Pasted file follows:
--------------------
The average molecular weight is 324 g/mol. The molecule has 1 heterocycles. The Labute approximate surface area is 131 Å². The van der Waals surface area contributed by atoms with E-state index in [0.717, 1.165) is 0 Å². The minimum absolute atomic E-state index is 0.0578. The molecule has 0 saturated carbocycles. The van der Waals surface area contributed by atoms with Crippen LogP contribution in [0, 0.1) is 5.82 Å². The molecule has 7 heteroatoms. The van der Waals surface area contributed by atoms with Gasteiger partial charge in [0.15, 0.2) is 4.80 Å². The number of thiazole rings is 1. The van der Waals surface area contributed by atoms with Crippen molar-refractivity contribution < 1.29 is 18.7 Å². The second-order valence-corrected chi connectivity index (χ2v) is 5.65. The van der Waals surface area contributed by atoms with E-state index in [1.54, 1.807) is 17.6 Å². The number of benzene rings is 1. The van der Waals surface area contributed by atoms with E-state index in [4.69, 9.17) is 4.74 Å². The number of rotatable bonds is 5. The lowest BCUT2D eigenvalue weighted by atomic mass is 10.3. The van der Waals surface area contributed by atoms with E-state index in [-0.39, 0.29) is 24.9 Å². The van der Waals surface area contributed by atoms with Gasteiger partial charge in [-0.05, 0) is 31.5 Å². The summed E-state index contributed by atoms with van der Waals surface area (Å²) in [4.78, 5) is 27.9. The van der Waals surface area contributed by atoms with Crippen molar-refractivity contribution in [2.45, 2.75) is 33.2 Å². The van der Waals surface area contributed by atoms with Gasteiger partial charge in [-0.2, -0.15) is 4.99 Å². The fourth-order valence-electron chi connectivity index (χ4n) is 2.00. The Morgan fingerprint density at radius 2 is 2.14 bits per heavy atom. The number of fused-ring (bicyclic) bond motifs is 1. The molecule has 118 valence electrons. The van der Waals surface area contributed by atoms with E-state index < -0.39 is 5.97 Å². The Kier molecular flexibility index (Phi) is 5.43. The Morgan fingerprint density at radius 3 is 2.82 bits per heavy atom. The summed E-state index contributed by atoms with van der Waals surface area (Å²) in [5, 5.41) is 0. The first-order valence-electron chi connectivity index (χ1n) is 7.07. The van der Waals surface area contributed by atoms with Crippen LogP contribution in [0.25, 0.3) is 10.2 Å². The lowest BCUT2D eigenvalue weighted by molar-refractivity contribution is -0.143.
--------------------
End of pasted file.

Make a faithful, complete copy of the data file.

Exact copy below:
The average molecular weight is 324 g/mol. The molecule has 1 heterocycles. The Labute approximate surface area is 131 Å². The van der Waals surface area contributed by atoms with E-state index in [0.717, 1.165) is 0 Å². The minimum absolute atomic E-state index is 0.0578. The molecule has 0 saturated carbocycles. The van der Waals surface area contributed by atoms with Crippen LogP contribution in [0, 0.1) is 5.82 Å². The molecule has 7 heteroatoms. The van der Waals surface area contributed by atoms with Gasteiger partial charge in [0.15, 0.2) is 4.80 Å². The number of thiazole rings is 1. The van der Waals surface area contributed by atoms with Crippen molar-refractivity contribution < 1.29 is 18.7 Å². The second-order valence-corrected chi connectivity index (χ2v) is 5.65. The van der Waals surface area contributed by atoms with E-state index in [1.54, 1.807) is 17.6 Å². The number of benzene rings is 1. The van der Waals surface area contributed by atoms with E-state index in [4.69, 9.17) is 4.74 Å². The number of rotatable bonds is 5. The lowest BCUT2D eigenvalue weighted by atomic mass is 10.3. The van der Waals surface area contributed by atoms with E-state index in [-0.39, 0.29) is 24.9 Å². The van der Waals surface area contributed by atoms with Gasteiger partial charge in [-0.05, 0) is 31.5 Å². The summed E-state index contributed by atoms with van der Waals surface area (Å²) in [4.78, 5) is 27.9. The van der Waals surface area contributed by atoms with Crippen molar-refractivity contribution in [2.45, 2.75) is 33.2 Å². The van der Waals surface area contributed by atoms with Gasteiger partial charge in [-0.2, -0.15) is 4.99 Å². The fourth-order valence-electron chi connectivity index (χ4n) is 2.00. The Morgan fingerprint density at radius 2 is 2.14 bits per heavy atom. The number of fused-ring (bicyclic) bond motifs is 1. The molecule has 118 valence electrons. The van der Waals surface area contributed by atoms with E-state index < -0.39 is 5.97 Å². The Kier molecular flexibility index (Phi) is 5.43. The Morgan fingerprint density at radius 3 is 2.82 bits per heavy atom. The summed E-state index contributed by atoms with van der Waals surface area (Å²) in [5, 5.41) is 0. The first-order valence-electron chi connectivity index (χ1n) is 7.07. The van der Waals surface area contributed by atoms with Crippen LogP contribution in [0.25, 0.3) is 10.2 Å². The lowest BCUT2D eigenvalue weighted by molar-refractivity contribution is -0.143.